minioc

A miniature, conventions-based IOC implementation for nodejs.

npm install minioc
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A miniature, conventions-based IoC implementation for nodejs.

Background

After using angularjs for a while I became envious of its IoC facility and decided to create something for nodejs that delivered similar convenience on the server side.

minioc is an IoC container.

At its core, minioc is just a mapping between keys and values. It might be convenient to think of it as a hashtable, except that it behaves differently depending on how an item was put into it.

It understands 3 kinds of things:

  • values - seems self explanitory
  • factories - functions that produce values
  • constructors - classes constructed on demand (depending on strategy)

When registering items with the container, the caller has the option of indicating how the container should resolve the item. The defaults are:

  • values - always resolved as given
  • factories - produce a value for each call
  • constructors - construct a new instance for each call

readme-example-2.js

var minioc = require('minioc');

// a value...
minioc.register('item_1').as.value("I'm a value");

// a factory...
minioc.register('item_2').as.factory(function() {
    return "I'm produced by a factory";
});

// a constructor (class)...
function Item_3() {
    this.toString = function() { return "I'm an instance created by constructor"; }
}

minioc.register('item_3').as.ctor(Item_3);


// Print them all to the console...
console.log(minioc.get('item_1').toString());
console.log(minioc.get('item_2').toString());
console.log(minioc.get('item_3').toString());

Factories and Constructors as Values

Factories and constructors can be altered at the time of registration so that the result becomes the registered value rather than the target. This changes the defaults to:

  • factories - invoked once with the result captured to fulfill all requests
  • constructor - one instance created and captured to filfill all requests

readme-example-3.js

var minioc = require('..');

var factory_seed = 0
, ctor_seed = 0
;

var factory = function() {
    return "I'm produced by a factory with id: ".concat(factory_seed++);
};

// a factory as a value...
minioc.register('factory').from.factory(factory);

// a constructor (class) as a value...
function CtorExample() {
    this.id = ctor_seed++;

    this.toString = function() {
        return "I'm an instance created by constructor with id: "
        .concat(this.id);
    };
}

minioc.register('ctor').from.ctor(CtorExample);

// write them to the console...
console.log(minioc.get('factory').toString());
console.log(minioc.get('ctor').toString());

// notice the values don't change...
console.log(minioc.get('factory').toString());
console.log(minioc.get('ctor').toString());

Singleton = Immutable Registrations

Throughout a container's lifespan, items may be registered, unregistered, and modified. The exception is a singleton registration that already has a value.

// a singleton value...
minioc.register('name').as.singleton.value("value");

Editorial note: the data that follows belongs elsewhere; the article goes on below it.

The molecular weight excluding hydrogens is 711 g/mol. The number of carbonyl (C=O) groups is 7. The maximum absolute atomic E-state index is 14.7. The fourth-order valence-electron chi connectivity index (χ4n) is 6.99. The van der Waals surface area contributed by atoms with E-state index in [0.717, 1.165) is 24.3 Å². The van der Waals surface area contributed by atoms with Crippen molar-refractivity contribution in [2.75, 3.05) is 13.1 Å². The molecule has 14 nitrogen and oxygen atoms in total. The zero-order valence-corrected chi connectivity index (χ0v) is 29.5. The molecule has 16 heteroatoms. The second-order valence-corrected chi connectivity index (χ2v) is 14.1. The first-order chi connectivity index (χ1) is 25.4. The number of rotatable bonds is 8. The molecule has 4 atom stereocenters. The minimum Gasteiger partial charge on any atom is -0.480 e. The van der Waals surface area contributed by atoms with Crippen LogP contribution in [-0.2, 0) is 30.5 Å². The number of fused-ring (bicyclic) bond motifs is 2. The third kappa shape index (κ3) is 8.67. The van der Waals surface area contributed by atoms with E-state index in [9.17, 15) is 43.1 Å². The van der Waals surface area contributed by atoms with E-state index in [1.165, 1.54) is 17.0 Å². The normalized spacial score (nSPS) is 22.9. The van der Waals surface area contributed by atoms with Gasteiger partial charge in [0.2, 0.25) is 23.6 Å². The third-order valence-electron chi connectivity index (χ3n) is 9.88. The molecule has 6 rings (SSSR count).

// a singleton factory...
minioc.register('name').as.singleton.factory(function() { return "value"; });

// a singleton value factory...
minioc.register('name').as.singleton.from.factory(function() { return "value"; });

// a singleton constructor
function MyClass() {
}
minioc.register('name').as.singleton.ctor(MyClass);

// a singleton value constructor...
minioc.register('name').as.singleton.from.ctor(MyClass);

If a registration indicates it is for a singleton, the item may not be unregistered.

Injection

minioc performs dependency injection on both factories and constructors. Its convention is to inject any argument whose name begins with a dollar sign ($); other named arguments must be caller-supplied.

The container distinguishes between items that it can fulfill entirely from those that are registered but not fully resolvable.

readme-example-4.js

var minioc = require('..')
, expect = require('expect.js')
;

function My($data) {
    this.has = (typeof $data !== 'undefined');
    this.data = $data;
}

minioc.register('My').as.ctor(My);

// minioc has the registration...
expect(minioc.has('My')).to.be(true);

// ... but it can't fulfill the dependencies...
expect(minioc.can('My')).to.be(false);

var one = minioc.get('My');

expect(one).to.have.property('has');
expect(one.has).to.be(false);

expect(one).to.have.property('data');
expect(one.data).to.be.an('undefined');

var data =  {
    something: "of interest",
    other: "data"
};

// The dependency must be user-supplied...
var two = minioc.get('My', { data: data });

expect(two).to.have.property('has');
expect(two.has).to.be(true);

expect(two).to.have.property('data');
expect(two.data).to.eql(data);

// Until the dependency can be met...
minioc.register('data').as.value(data);

var three = minioc.get('My');

expect(three).to.have.property('has');
expect(three.has).to.be(true);

expect(three).to.have.property('data');
expect(three.data).to.eql(data);

There are several ways to instruct the container about dependencies:

  • supply them during registration
  • register them with the container (by convention)
  • supply your own at the time of resolution.

Installation

node.js

$ npm install minioc

Example

readme-example-1.js

var minioc = require('minioc')
, expect   = require('expect.js')
;

// There is always a root container...
var root = minioc.root;
expect(root).to.be.ok();

// When you've got a container, it has no registrations
// except itself (container) and the root (root)...

expect(minioc.get('container')).to.be(root);
expect(minioc.get('root')).to.be(root);

// You can register values...

minioc.register('four').as.value(4);
expect(minioc.get('four')).to.be(4);